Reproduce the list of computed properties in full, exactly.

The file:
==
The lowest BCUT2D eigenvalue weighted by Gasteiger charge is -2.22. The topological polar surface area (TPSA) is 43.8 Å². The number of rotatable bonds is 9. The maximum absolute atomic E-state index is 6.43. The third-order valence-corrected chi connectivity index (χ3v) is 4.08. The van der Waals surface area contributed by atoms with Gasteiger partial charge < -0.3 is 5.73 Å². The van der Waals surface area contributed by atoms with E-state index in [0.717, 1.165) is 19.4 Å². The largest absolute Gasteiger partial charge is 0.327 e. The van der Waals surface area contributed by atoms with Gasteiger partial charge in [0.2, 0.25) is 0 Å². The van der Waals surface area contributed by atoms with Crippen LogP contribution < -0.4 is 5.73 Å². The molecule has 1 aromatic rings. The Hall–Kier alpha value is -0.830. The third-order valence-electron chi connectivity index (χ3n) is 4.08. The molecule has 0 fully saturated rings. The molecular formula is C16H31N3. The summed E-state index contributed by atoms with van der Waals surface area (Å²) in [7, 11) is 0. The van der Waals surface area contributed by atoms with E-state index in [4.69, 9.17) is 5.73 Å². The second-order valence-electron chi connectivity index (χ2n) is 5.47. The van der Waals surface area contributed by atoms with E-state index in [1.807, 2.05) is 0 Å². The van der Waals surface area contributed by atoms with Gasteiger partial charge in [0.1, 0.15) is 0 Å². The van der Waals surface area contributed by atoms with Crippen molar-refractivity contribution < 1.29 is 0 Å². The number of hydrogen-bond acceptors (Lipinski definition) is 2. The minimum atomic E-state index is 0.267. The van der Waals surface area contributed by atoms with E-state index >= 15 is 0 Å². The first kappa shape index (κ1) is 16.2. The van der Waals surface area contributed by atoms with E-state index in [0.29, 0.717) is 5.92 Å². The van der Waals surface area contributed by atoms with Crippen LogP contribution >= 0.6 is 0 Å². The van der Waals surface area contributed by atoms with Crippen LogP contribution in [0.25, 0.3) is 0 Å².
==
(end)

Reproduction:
The lowest BCUT2D eigenvalue weighted by Gasteiger charge is -2.22. The topological polar surface area (TPSA) is 43.8 Å². The number of rotatable bonds is 9. The maximum absolute atomic E-state index is 6.43. The third-order valence-corrected chi connectivity index (χ3v) is 4.08. The van der Waals surface area contributed by atoms with Gasteiger partial charge < -0.3 is 5.73 Å². The van der Waals surface area contributed by atoms with E-state index in [0.717, 1.165) is 19.4 Å². The largest absolute Gasteiger partial charge is 0.327 e. The van der Waals surface area contributed by atoms with Gasteiger partial charge in [0.2, 0.25) is 0 Å². The van der Waals surface area contributed by atoms with Crippen LogP contribution < -0.4 is 5.73 Å². The molecule has 1 aromatic rings. The Hall–Kier alpha value is -0.830. The third-order valence-electron chi connectivity index (χ3n) is 4.08. The molecule has 0 fully saturated rings. The molecular formula is C16H31N3. The summed E-state index contributed by atoms with van der Waals surface area (Å²) in [7, 11) is 0. The van der Waals surface area contributed by atoms with E-state index in [4.69, 9.17) is 5.73 Å². The second-order valence-electron chi connectivity index (χ2n) is 5.47. The van der Waals surface area contributed by atoms with E-state index in [1.807, 2.05) is 0 Å². The van der Waals surface area contributed by atoms with Gasteiger partial charge in [0.1, 0.15) is 0 Å². The van der Waals surface area contributed by atoms with Crippen molar-refractivity contribution < 1.29 is 0 Å². The number of hydrogen-bond acceptors (Lipinski definition) is 2. The minimum atomic E-state index is 0.267. The van der Waals surface area contributed by atoms with E-state index >= 15 is 0 Å². The first kappa shape index (κ1) is 16.2. The van der Waals surface area contributed by atoms with E-state index in [0.29, 0.717) is 5.92 Å². The van der Waals surface area contributed by atoms with Crippen LogP contribution >= 0.6 is 0 Å². The van der Waals surface area contributed by atoms with Crippen LogP contribution in [0.25, 0.3) is 0 Å².